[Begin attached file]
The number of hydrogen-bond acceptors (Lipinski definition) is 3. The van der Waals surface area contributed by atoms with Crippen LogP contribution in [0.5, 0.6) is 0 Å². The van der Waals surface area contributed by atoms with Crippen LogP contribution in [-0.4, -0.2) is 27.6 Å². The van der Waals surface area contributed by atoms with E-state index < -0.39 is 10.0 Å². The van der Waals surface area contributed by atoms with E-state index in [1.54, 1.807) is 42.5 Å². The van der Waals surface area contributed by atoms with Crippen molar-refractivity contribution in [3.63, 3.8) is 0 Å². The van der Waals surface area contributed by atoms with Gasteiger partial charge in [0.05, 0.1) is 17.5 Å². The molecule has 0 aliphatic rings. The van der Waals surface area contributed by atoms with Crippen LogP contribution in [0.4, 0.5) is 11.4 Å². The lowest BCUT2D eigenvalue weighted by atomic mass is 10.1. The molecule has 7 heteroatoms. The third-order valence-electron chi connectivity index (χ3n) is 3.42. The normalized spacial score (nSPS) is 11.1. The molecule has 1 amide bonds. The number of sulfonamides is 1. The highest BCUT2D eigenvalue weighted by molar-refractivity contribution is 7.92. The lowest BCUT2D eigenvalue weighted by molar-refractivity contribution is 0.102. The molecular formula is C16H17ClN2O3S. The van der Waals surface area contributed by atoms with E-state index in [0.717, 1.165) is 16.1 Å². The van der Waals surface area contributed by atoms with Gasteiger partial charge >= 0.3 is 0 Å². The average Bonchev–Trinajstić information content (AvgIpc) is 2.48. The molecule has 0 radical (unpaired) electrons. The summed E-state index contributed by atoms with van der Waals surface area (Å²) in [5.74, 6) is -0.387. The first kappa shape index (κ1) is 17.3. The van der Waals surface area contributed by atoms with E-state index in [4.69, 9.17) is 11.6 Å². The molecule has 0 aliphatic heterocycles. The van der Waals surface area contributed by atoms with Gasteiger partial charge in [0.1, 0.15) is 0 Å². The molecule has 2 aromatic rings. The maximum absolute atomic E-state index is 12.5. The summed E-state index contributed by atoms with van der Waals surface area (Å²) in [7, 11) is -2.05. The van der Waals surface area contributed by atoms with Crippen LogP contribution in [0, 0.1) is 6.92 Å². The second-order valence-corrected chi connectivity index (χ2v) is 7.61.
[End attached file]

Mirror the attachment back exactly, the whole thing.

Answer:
The number of hydrogen-bond acceptors (Lipinski definition) is 3. The van der Waals surface area contributed by atoms with Crippen LogP contribution in [0.5, 0.6) is 0 Å². The van der Waals surface area contributed by atoms with Crippen LogP contribution in [-0.4, -0.2) is 27.6 Å². The van der Waals surface area contributed by atoms with E-state index < -0.39 is 10.0 Å². The van der Waals surface area contributed by atoms with E-state index in [1.54, 1.807) is 42.5 Å². The van der Waals surface area contributed by atoms with Crippen molar-refractivity contribution in [3.63, 3.8) is 0 Å². The van der Waals surface area contributed by atoms with Gasteiger partial charge in [0.05, 0.1) is 17.5 Å². The molecule has 0 aliphatic rings. The van der Waals surface area contributed by atoms with Crippen LogP contribution in [0.4, 0.5) is 11.4 Å². The lowest BCUT2D eigenvalue weighted by atomic mass is 10.1. The molecule has 7 heteroatoms. The third-order valence-electron chi connectivity index (χ3n) is 3.42. The normalized spacial score (nSPS) is 11.1. The molecule has 1 amide bonds. The number of sulfonamides is 1. The highest BCUT2D eigenvalue weighted by molar-refractivity contribution is 7.92. The lowest BCUT2D eigenvalue weighted by molar-refractivity contribution is 0.102. The molecular formula is C16H17ClN2O3S. The van der Waals surface area contributed by atoms with E-state index in [0.717, 1.165) is 16.1 Å². The van der Waals surface area contributed by atoms with Gasteiger partial charge >= 0.3 is 0 Å². The average Bonchev–Trinajstić information content (AvgIpc) is 2.48. The molecule has 0 radical (unpaired) electrons. The summed E-state index contributed by atoms with van der Waals surface area (Å²) in [5.74, 6) is -0.387. The first kappa shape index (κ1) is 17.3. The van der Waals surface area contributed by atoms with E-state index in [4.69, 9.17) is 11.6 Å². The molecule has 0 aliphatic heterocycles. The van der Waals surface area contributed by atoms with Gasteiger partial charge in [0.1, 0.15) is 0 Å². The molecule has 2 aromatic rings. The maximum absolute atomic E-state index is 12.5. The summed E-state index contributed by atoms with van der Waals surface area (Å²) in [7, 11) is -2.05. The van der Waals surface area contributed by atoms with Crippen LogP contribution in [0, 0.1) is 6.92 Å². The second-order valence-corrected chi connectivity index (χ2v) is 7.61.